Frank Shorter crosses the finish line at the Munich Olympic stadium at the 1972 Olympics to win the gold medal in the marathon. (GK)
April 17, 2013 - In the summer of 1972, when Frank Shorter was representing the U.S.A. in the Munich Olympics, his room in the athletes' village was about 150 yards from the dorm where Arab terrorists kidnapped 11 Israeli athletes.
Alerted to the evolving news on TV, he looked out his window and saw terrorists with machine guns on the balcony. The terrorists and 11 athletes would all later die in a failed ambush at the airport. The event stands as one of the worst tragedies in modern athletic history.
On Monday, more than 40 years after Munich, Shorter was working for NBC Sports as a commentator at the Boston Marathon.
Shorter, 65-- who won the gold medal in the marathon that year in Munich and is credited with boosting the American running movement -- was walking into a store in downtown Boston, taking a shortcut on his way to a broadcast truck, when the first of two bombs went off.
The explosion rocked the large crowds gathered near the finish line. A few moments later, the second bomb went off, just 40 feet away from the vestibule where Shorter was standing.
"Unfortunately, I guess, I've had the experience in this situation that my thought process went right to the conclusion that it was a bomb," Shorter said of hearing the first explosion. "Then, I thought, 'Oh, my goodness. Anyone close to this ... there are going to be fatalities here."
Shorter made his way through the store and eventually to the broadcast trucks, near the race
tents. Despite the shocking nature of the event, Shorter said he saw many people react with levelheadedness and compassion, from public safety officials to onlookers to racers.
"I walked by people being triaged and being loaded into ambulances," Shorter said. "There were people who were very upset and other people who were comforting them. It was almost like this me-first attitude was being suspended.
"I did not see one person who seemed confused or in a state of panic or who did not know what to do. It was like everyone made a decision, whether through instinct or training, and they did it."
Shorter's own instincts told him that because he was not a trained first responder, the best thing he could do was get to a safe place. He walked to the Fairmont Copley Plaza, his hotel that also served as the race's headquarters.
"You don't think; you just react, and I think my reaction was that of an athlete," he said. "For me, the reaction is movement. Keep trying to find safer and safer ground."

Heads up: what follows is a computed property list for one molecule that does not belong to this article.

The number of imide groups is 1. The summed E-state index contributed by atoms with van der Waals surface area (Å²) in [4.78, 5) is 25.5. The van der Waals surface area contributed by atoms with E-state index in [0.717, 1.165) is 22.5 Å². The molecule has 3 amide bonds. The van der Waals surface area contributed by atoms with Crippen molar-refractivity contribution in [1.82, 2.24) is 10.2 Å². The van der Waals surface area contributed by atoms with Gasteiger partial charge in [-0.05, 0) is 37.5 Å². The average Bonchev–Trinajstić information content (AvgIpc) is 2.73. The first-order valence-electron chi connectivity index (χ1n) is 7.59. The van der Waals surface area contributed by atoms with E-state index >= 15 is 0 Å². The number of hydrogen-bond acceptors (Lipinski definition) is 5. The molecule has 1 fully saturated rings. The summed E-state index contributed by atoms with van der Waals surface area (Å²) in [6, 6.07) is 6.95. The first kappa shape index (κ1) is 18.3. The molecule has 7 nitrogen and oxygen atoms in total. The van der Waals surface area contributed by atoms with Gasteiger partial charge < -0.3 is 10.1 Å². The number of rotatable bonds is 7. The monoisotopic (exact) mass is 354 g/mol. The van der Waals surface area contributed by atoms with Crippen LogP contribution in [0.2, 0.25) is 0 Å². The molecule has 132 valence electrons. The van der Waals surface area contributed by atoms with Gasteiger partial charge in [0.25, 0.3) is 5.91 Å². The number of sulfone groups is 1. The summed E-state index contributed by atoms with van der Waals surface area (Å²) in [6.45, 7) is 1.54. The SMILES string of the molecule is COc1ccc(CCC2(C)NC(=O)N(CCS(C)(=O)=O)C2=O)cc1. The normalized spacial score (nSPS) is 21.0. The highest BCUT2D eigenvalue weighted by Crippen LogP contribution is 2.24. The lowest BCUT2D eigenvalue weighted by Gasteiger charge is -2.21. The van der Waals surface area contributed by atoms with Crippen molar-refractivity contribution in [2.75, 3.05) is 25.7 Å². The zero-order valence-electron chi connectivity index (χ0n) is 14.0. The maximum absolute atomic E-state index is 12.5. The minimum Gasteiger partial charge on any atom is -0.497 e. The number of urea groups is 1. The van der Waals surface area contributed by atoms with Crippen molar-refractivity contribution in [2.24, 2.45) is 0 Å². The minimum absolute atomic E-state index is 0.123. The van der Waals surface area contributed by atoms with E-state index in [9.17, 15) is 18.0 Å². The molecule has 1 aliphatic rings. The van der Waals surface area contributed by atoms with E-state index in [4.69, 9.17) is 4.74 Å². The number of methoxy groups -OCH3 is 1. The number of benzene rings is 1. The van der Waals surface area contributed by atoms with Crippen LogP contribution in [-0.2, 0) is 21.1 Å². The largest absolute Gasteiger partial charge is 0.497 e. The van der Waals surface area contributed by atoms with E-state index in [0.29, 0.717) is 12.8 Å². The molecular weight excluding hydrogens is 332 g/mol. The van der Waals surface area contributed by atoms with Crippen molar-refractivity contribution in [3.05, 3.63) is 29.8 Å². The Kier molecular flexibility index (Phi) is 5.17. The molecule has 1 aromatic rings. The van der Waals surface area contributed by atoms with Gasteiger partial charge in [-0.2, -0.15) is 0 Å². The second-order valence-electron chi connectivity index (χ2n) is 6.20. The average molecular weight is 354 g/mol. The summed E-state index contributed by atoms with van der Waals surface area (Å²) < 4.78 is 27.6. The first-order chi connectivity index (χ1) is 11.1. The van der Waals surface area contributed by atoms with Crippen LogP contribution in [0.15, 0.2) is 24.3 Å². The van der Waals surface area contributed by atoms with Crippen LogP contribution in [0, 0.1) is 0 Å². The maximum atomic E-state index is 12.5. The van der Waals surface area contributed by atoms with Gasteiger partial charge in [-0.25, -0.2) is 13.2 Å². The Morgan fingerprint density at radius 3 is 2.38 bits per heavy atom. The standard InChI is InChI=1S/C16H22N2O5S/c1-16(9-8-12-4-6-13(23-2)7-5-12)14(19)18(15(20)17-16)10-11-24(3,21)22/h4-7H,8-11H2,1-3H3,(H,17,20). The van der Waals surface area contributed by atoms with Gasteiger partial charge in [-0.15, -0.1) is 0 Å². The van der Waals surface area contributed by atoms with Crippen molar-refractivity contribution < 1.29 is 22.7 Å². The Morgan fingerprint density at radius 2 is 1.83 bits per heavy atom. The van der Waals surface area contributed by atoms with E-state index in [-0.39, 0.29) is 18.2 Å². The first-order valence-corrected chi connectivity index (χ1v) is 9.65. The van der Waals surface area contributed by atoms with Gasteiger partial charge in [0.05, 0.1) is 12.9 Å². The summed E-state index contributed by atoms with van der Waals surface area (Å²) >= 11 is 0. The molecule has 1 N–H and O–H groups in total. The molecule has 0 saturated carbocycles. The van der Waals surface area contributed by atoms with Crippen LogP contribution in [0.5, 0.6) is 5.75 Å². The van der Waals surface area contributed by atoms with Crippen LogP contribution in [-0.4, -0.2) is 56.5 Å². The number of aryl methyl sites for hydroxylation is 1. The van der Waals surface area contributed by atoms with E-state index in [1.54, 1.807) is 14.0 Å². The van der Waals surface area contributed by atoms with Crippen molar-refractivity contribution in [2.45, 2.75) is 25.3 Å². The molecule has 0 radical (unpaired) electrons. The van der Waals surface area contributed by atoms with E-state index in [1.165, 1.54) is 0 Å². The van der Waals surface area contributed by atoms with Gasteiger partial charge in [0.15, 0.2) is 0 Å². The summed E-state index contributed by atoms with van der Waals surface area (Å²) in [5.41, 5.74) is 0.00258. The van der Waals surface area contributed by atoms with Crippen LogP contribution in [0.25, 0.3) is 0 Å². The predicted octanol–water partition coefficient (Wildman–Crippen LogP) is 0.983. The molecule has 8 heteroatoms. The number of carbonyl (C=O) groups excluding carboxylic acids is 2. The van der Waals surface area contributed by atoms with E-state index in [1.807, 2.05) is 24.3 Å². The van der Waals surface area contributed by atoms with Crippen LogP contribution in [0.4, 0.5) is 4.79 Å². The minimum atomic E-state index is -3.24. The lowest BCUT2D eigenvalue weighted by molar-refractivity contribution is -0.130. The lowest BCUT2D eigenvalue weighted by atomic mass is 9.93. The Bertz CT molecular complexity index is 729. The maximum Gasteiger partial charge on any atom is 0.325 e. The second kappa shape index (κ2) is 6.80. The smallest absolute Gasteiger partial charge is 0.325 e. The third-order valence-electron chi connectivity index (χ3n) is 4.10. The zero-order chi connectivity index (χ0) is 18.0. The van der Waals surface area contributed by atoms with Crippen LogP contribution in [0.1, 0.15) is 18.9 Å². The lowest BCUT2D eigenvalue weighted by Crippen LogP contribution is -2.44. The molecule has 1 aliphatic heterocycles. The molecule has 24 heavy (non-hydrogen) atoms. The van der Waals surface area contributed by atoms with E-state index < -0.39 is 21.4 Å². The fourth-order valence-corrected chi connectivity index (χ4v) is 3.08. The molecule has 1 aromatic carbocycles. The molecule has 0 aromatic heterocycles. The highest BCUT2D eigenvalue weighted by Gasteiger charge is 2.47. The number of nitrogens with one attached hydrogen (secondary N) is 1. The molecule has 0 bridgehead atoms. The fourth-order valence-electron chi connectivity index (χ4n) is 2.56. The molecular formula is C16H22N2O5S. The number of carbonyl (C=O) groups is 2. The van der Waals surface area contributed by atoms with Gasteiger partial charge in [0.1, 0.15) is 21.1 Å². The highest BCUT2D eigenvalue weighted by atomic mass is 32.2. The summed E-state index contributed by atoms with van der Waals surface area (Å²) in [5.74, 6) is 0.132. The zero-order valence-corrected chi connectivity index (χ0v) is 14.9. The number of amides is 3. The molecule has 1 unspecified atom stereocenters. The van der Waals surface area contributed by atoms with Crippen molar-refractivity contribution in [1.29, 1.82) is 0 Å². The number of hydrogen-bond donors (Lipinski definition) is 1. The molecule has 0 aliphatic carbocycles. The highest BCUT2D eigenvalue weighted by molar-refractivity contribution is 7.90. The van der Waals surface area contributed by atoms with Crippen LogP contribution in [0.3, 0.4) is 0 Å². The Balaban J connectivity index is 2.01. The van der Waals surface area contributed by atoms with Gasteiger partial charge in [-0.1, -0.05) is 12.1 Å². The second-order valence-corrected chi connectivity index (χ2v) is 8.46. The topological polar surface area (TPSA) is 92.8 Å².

It wasn't until he got back to the hotel that he started to ponder the "what ifs." What if he hadn't been running late to his meeting at the NBC truck and hadn't tried to save time cutting through the store?
He also thought about how an iconic American event, the Boston Marathon, which he had run five times and covered for local TV station WBZ another 22 times, would be changed by the tragedy.
"I had been there so many times. I was very familiar with the whole layout of the area," he said. "I think that is what makes it even more extreme in a way. It's an environment you're very comfortable in, and then suddenly it's never the same. Everyone will view that finish line in a different way."
Back in 1972, Shorter refused to let fear stop him. On the last day of the Games, he won the gold medal in the marathon, the first U.S. marathoner to win gold since 1908.
While he was able to return to Boulder on Monday night and think about the tragedy, Shorter admits he is still reeling from the shock of it, and he knows he and many, many others will need to time to process what happened.
He said he feels that giving in to fear -- both after Munich and Boston -- would only prove the perpetrators had succeeded in their quest to terrorize.
He hopes the rest of the running community feels the same.
Shorter said he hopes people will turn out for the Bolder Boulder 10K this year and marathons around the world, and he hopes the finish line of the Boston Marathon is in the same place next year as a sign that fear has not won.
"Part of the process of emerging from the shock and dealing with terrorism is returning to work on the things you can control," he said.
"Don't give anyone, no matter who it is, the satisfaction of reacting to what they have done out of fear or fear of what might happen."
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